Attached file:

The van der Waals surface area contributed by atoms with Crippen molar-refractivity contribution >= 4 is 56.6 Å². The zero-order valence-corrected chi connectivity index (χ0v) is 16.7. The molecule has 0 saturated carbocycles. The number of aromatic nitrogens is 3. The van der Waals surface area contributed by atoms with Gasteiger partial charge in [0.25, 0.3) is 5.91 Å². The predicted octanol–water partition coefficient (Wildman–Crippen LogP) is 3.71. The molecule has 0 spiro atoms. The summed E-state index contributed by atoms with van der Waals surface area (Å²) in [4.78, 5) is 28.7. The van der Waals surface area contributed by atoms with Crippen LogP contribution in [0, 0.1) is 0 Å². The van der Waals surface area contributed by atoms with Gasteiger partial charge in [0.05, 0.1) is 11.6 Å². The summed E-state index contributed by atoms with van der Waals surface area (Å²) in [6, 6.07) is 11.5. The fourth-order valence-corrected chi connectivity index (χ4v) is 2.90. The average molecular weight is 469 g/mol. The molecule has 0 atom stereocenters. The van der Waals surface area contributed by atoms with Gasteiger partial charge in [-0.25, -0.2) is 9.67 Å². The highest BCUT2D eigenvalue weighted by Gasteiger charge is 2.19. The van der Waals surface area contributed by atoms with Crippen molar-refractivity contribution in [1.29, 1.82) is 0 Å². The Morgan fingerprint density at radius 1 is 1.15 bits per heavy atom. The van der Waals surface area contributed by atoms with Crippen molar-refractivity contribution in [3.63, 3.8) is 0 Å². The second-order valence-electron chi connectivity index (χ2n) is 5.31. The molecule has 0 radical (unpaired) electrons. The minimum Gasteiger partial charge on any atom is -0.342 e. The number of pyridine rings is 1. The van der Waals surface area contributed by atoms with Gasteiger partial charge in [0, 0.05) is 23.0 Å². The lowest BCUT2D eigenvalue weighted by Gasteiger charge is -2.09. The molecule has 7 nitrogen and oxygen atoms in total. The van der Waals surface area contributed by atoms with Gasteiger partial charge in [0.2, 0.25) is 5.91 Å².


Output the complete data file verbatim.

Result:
The van der Waals surface area contributed by atoms with Crippen molar-refractivity contribution >= 4 is 56.6 Å². The zero-order valence-corrected chi connectivity index (χ0v) is 16.7. The molecule has 0 saturated carbocycles. The number of aromatic nitrogens is 3. The van der Waals surface area contributed by atoms with Gasteiger partial charge in [0.25, 0.3) is 5.91 Å². The predicted octanol–water partition coefficient (Wildman–Crippen LogP) is 3.71. The molecule has 0 spiro atoms. The summed E-state index contributed by atoms with van der Waals surface area (Å²) in [4.78, 5) is 28.7. The van der Waals surface area contributed by atoms with Crippen LogP contribution in [0, 0.1) is 0 Å². The van der Waals surface area contributed by atoms with Gasteiger partial charge in [0.05, 0.1) is 11.6 Å². The summed E-state index contributed by atoms with van der Waals surface area (Å²) in [6, 6.07) is 11.5. The fourth-order valence-corrected chi connectivity index (χ4v) is 2.90. The average molecular weight is 469 g/mol. The molecule has 0 atom stereocenters. The van der Waals surface area contributed by atoms with Gasteiger partial charge in [-0.25, -0.2) is 9.67 Å². The highest BCUT2D eigenvalue weighted by Gasteiger charge is 2.19. The van der Waals surface area contributed by atoms with Crippen molar-refractivity contribution in [1.29, 1.82) is 0 Å². The Morgan fingerprint density at radius 1 is 1.15 bits per heavy atom. The van der Waals surface area contributed by atoms with Crippen molar-refractivity contribution in [3.63, 3.8) is 0 Å². The second-order valence-electron chi connectivity index (χ2n) is 5.31. The molecule has 0 radical (unpaired) electrons. The minimum Gasteiger partial charge on any atom is -0.342 e. The number of pyridine rings is 1. The van der Waals surface area contributed by atoms with Gasteiger partial charge in [0, 0.05) is 23.0 Å². The lowest BCUT2D eigenvalue weighted by Gasteiger charge is -2.09. The molecule has 7 nitrogen and oxygen atoms in total. The van der Waals surface area contributed by atoms with Gasteiger partial charge in [0.2, 0.25) is 5.91 Å².